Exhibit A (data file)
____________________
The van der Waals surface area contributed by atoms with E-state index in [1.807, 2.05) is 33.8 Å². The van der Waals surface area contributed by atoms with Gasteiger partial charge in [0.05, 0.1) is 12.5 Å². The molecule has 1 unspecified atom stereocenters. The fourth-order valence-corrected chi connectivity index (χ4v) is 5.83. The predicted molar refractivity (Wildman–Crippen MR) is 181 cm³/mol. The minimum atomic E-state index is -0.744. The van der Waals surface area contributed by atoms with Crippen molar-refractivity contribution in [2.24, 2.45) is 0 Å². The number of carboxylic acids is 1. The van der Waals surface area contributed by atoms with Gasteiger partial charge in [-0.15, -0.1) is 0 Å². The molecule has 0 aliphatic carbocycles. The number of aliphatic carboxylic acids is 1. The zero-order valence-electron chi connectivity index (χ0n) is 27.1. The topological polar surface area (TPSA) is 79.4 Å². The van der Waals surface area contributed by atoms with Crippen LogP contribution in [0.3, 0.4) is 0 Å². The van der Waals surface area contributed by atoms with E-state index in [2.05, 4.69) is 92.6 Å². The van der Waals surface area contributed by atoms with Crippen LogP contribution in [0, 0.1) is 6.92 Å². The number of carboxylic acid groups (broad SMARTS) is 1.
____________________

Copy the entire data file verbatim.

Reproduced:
The van der Waals surface area contributed by atoms with E-state index in [1.807, 2.05) is 33.8 Å². The van der Waals surface area contributed by atoms with Gasteiger partial charge in [0.05, 0.1) is 12.5 Å². The molecule has 1 unspecified atom stereocenters. The fourth-order valence-corrected chi connectivity index (χ4v) is 5.83. The predicted molar refractivity (Wildman–Crippen MR) is 181 cm³/mol. The minimum atomic E-state index is -0.744. The van der Waals surface area contributed by atoms with Crippen molar-refractivity contribution in [2.24, 2.45) is 0 Å². The number of carboxylic acids is 1. The van der Waals surface area contributed by atoms with Gasteiger partial charge in [-0.15, -0.1) is 0 Å². The molecule has 0 aliphatic carbocycles. The number of aliphatic carboxylic acids is 1. The zero-order valence-electron chi connectivity index (χ0n) is 27.1. The topological polar surface area (TPSA) is 79.4 Å². The van der Waals surface area contributed by atoms with Crippen LogP contribution in [0.3, 0.4) is 0 Å². The van der Waals surface area contributed by atoms with E-state index in [2.05, 4.69) is 92.6 Å². The van der Waals surface area contributed by atoms with Crippen LogP contribution in [0, 0.1) is 6.92 Å². The number of carboxylic acid groups (broad SMARTS) is 1.